For the longest time, enthusiasts of MMOGs have understood that they have a fair amount of control over their character's actions and decisions within their favorite MMOGs. But they have had no control over the design of the games themselves, which have been controlled by the companies forming the game industry. In fact, a common complaint for many of the less capable MMOGs is that the user can only choose their character's actions, and only customize their outfits and, for war games, their weapons.
All that is changing, with the introduction of Multiverse, which is a platform that allows gaming companies and individual developers to create their own MMOGs. This new technology was created by Multiverse Networking, formed in 2004 by a group of former Netscape employees.
According to the company's website, the purpose of Multiverse is to allow independent game developers to create their own high-quality MMOGs at a fraction of the typical cost, by allowing those developers to base future MMOGs on an existing and proven infrastructure, so they can avoid reinventing the wheel.
The people behind Multiverse also envision another advantage: If and when a player chooses to switch from one Multiverse-based game to another, it is possible that their computer would only need to load up those elements of the second game that make it different from the first. Furthermore, there would be considerable savings of space on the user's hard drive, as shared program components would not have to be redundantly installed.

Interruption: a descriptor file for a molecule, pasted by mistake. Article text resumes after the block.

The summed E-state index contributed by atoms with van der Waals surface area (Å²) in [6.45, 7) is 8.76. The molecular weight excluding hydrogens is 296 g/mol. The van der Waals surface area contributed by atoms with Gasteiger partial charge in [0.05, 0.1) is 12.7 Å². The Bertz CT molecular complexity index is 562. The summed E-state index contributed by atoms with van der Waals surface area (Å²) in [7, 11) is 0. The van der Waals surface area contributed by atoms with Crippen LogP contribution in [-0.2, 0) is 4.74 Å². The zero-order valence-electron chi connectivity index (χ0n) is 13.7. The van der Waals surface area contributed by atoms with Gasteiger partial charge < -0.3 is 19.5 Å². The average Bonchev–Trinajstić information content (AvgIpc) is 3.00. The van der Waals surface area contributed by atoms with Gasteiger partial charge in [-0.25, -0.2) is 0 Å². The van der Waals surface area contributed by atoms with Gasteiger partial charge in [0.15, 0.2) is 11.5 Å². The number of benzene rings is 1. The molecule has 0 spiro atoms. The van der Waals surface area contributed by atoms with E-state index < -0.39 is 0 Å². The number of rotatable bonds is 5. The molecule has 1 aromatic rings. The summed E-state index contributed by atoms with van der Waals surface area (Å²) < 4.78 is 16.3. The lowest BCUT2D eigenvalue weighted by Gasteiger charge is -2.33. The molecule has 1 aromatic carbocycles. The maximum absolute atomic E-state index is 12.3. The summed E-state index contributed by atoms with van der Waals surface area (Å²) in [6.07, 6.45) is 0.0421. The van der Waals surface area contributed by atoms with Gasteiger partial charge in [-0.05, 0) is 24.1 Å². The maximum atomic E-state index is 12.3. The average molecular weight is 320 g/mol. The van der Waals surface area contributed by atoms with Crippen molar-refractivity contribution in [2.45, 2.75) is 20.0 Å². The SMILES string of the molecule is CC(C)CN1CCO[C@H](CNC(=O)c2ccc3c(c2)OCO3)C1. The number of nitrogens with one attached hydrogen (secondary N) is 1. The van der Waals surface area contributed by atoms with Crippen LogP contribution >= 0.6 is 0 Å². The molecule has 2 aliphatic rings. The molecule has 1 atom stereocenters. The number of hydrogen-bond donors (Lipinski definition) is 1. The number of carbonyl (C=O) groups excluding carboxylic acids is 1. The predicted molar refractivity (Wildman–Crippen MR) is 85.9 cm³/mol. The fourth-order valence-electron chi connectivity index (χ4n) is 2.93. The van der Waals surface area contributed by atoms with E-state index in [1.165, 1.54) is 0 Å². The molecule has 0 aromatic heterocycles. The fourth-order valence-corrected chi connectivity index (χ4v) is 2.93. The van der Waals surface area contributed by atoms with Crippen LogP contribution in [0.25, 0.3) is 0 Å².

Multiverse itself is free to download and use. The company intends to make its money by only charging game developers that themselves make money from using the product. This approach should encourage existing game development firms to base their new games upon the Multiverse platform. But more importantly, by considerably lowering the barrier to entry in the market, Multiverse Networking hopes to encourage entrepreneurs to create their own small gaming companies — which can be apparently done for a little as $10,000.
To demonstrate their product's viability, the Multiverse package includes a Multiverse-based game, Kothuria: The World's Edge. It is still in the stage of beta testing. Nonetheless, Kothuria could be valuable to the prospective game developer if only to demonstrate what can be done using Multiverse.
Roll Your Own Roles
Multiverse offers game developers a "physics engine", which naturally handles movement and other physical aspects of the game. The essential elements of a virtual economy are also included, as well as various art resources. Once a developer has created a new game, and linked it to the network of other Multiverse games, then the new game would share user entry points with the previous games.
If you have an interest in creating your own MMOG, then basing it upon Multiverse is likely the best way to get started, especially if you do not have the resources — money, time, and staff — to begin developing a brand new MMOG from scratch.
But don't wait forever to get started, as it is not known how long Multiverse will be available and supported. The company's business model may be questionable, as it relies entirely upon external developers choosing to create new games based upon Multiverse, making those games profitable, and sharing those profits with Multiverse Networking.
Perhaps the MMOG that you develop will prove not only fun, but profitable. The groundwork has been laid for you. If you have ever considered creating your own online world, this is probably the best chance you will ever get.